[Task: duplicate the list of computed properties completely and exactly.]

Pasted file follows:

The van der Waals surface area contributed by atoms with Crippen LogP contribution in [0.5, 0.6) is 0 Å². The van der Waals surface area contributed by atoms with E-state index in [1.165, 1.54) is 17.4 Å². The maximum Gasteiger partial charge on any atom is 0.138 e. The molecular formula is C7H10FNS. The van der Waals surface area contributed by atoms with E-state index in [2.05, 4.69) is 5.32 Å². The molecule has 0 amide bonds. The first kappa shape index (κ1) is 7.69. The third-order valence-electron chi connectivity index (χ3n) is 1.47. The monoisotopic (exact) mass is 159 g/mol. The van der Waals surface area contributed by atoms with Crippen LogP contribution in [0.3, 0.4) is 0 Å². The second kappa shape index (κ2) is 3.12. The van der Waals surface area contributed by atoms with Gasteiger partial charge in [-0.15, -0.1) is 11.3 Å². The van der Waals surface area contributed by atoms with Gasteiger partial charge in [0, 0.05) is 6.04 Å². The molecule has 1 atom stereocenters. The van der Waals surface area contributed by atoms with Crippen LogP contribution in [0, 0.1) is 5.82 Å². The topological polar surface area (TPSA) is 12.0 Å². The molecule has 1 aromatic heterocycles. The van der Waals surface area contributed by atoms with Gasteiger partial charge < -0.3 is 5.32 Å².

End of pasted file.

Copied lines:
The van der Waals surface area contributed by atoms with Crippen LogP contribution in [0.5, 0.6) is 0 Å². The van der Waals surface area contributed by atoms with E-state index in [1.165, 1.54) is 17.4 Å². The maximum Gasteiger partial charge on any atom is 0.138 e. The molecular formula is C7H10FNS. The van der Waals surface area contributed by atoms with E-state index in [2.05, 4.69) is 5.32 Å². The molecule has 0 amide bonds. The first kappa shape index (κ1) is 7.69. The third-order valence-electron chi connectivity index (χ3n) is 1.47. The monoisotopic (exact) mass is 159 g/mol. The van der Waals surface area contributed by atoms with Crippen LogP contribution in [0.3, 0.4) is 0 Å². The second kappa shape index (κ2) is 3.12. The van der Waals surface area contributed by atoms with Gasteiger partial charge in [-0.15, -0.1) is 11.3 Å². The van der Waals surface area contributed by atoms with Gasteiger partial charge in [0, 0.05) is 6.04 Å². The molecule has 1 atom stereocenters. The van der Waals surface area contributed by atoms with Crippen LogP contribution in [0, 0.1) is 5.82 Å². The topological polar surface area (TPSA) is 12.0 Å². The molecule has 1 aromatic heterocycles. The van der Waals surface area contributed by atoms with Gasteiger partial charge < -0.3 is 5.32 Å².